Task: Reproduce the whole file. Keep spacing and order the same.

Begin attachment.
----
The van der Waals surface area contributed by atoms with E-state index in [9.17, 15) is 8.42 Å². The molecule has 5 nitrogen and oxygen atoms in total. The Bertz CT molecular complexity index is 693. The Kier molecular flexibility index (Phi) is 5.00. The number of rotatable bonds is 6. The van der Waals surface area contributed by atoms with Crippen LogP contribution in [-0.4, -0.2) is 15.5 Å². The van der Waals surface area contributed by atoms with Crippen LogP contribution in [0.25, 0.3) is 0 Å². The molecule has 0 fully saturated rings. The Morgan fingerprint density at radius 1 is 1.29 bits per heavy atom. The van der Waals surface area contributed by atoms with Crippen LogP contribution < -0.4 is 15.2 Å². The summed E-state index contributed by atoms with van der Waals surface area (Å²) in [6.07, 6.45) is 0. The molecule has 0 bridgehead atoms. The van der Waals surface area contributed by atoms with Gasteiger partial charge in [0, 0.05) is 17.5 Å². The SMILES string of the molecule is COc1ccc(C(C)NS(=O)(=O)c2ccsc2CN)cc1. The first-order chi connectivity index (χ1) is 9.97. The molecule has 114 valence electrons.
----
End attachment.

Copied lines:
The van der Waals surface area contributed by atoms with E-state index in [9.17, 15) is 8.42 Å². The molecule has 5 nitrogen and oxygen atoms in total. The Bertz CT molecular complexity index is 693. The Kier molecular flexibility index (Phi) is 5.00. The number of rotatable bonds is 6. The van der Waals surface area contributed by atoms with Crippen LogP contribution in [-0.4, -0.2) is 15.5 Å². The van der Waals surface area contributed by atoms with Crippen LogP contribution in [0.25, 0.3) is 0 Å². The molecule has 0 fully saturated rings. The Morgan fingerprint density at radius 1 is 1.29 bits per heavy atom. The van der Waals surface area contributed by atoms with Crippen LogP contribution < -0.4 is 15.2 Å². The summed E-state index contributed by atoms with van der Waals surface area (Å²) in [6.07, 6.45) is 0. The molecule has 0 bridgehead atoms. The van der Waals surface area contributed by atoms with Gasteiger partial charge in [0, 0.05) is 17.5 Å². The SMILES string of the molecule is COc1ccc(C(C)NS(=O)(=O)c2ccsc2CN)cc1. The first-order chi connectivity index (χ1) is 9.97. The molecule has 114 valence electrons.